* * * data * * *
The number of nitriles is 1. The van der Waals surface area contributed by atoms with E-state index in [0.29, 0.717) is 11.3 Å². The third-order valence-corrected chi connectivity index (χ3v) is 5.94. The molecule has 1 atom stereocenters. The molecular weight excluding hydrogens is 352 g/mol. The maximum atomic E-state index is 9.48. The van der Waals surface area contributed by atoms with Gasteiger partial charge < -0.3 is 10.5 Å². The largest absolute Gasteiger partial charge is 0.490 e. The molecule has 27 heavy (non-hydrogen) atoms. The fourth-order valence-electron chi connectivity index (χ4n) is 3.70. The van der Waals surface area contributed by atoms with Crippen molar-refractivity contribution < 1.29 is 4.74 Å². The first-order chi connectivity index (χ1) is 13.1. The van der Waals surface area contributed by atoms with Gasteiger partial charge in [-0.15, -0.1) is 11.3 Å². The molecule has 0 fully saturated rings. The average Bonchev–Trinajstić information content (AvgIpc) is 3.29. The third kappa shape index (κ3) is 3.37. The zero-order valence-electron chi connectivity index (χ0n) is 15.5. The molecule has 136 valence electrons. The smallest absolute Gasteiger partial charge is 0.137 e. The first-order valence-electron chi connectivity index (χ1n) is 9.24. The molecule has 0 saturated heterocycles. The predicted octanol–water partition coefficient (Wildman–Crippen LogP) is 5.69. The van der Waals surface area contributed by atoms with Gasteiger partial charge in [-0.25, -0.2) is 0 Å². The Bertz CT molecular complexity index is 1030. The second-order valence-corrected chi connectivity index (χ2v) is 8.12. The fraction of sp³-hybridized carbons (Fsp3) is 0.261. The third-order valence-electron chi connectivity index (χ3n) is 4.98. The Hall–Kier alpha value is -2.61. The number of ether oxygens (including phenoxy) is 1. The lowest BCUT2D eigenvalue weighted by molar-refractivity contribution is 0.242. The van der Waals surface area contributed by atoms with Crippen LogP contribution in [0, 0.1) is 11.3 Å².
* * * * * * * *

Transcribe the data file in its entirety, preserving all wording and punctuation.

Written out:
The number of nitriles is 1. The van der Waals surface area contributed by atoms with E-state index in [0.29, 0.717) is 11.3 Å². The third-order valence-corrected chi connectivity index (χ3v) is 5.94. The molecule has 1 atom stereocenters. The molecular weight excluding hydrogens is 352 g/mol. The maximum atomic E-state index is 9.48. The van der Waals surface area contributed by atoms with Gasteiger partial charge < -0.3 is 10.5 Å². The largest absolute Gasteiger partial charge is 0.490 e. The molecule has 27 heavy (non-hydrogen) atoms. The fourth-order valence-electron chi connectivity index (χ4n) is 3.70. The van der Waals surface area contributed by atoms with Crippen molar-refractivity contribution < 1.29 is 4.74 Å². The first-order chi connectivity index (χ1) is 13.1. The van der Waals surface area contributed by atoms with Gasteiger partial charge in [-0.15, -0.1) is 11.3 Å². The molecule has 0 fully saturated rings. The average Bonchev–Trinajstić information content (AvgIpc) is 3.29. The third kappa shape index (κ3) is 3.37. The zero-order valence-electron chi connectivity index (χ0n) is 15.5. The molecule has 136 valence electrons. The smallest absolute Gasteiger partial charge is 0.137 e. The first-order valence-electron chi connectivity index (χ1n) is 9.24. The molecule has 0 saturated heterocycles. The predicted octanol–water partition coefficient (Wildman–Crippen LogP) is 5.69. The van der Waals surface area contributed by atoms with Gasteiger partial charge in [-0.25, -0.2) is 0 Å². The Bertz CT molecular complexity index is 1030. The second-order valence-corrected chi connectivity index (χ2v) is 8.12. The fraction of sp³-hybridized carbons (Fsp3) is 0.261. The third-order valence-electron chi connectivity index (χ3n) is 4.98. The Hall–Kier alpha value is -2.61. The number of ether oxygens (including phenoxy) is 1. The lowest BCUT2D eigenvalue weighted by molar-refractivity contribution is 0.242. The van der Waals surface area contributed by atoms with Crippen LogP contribution in [0, 0.1) is 11.3 Å².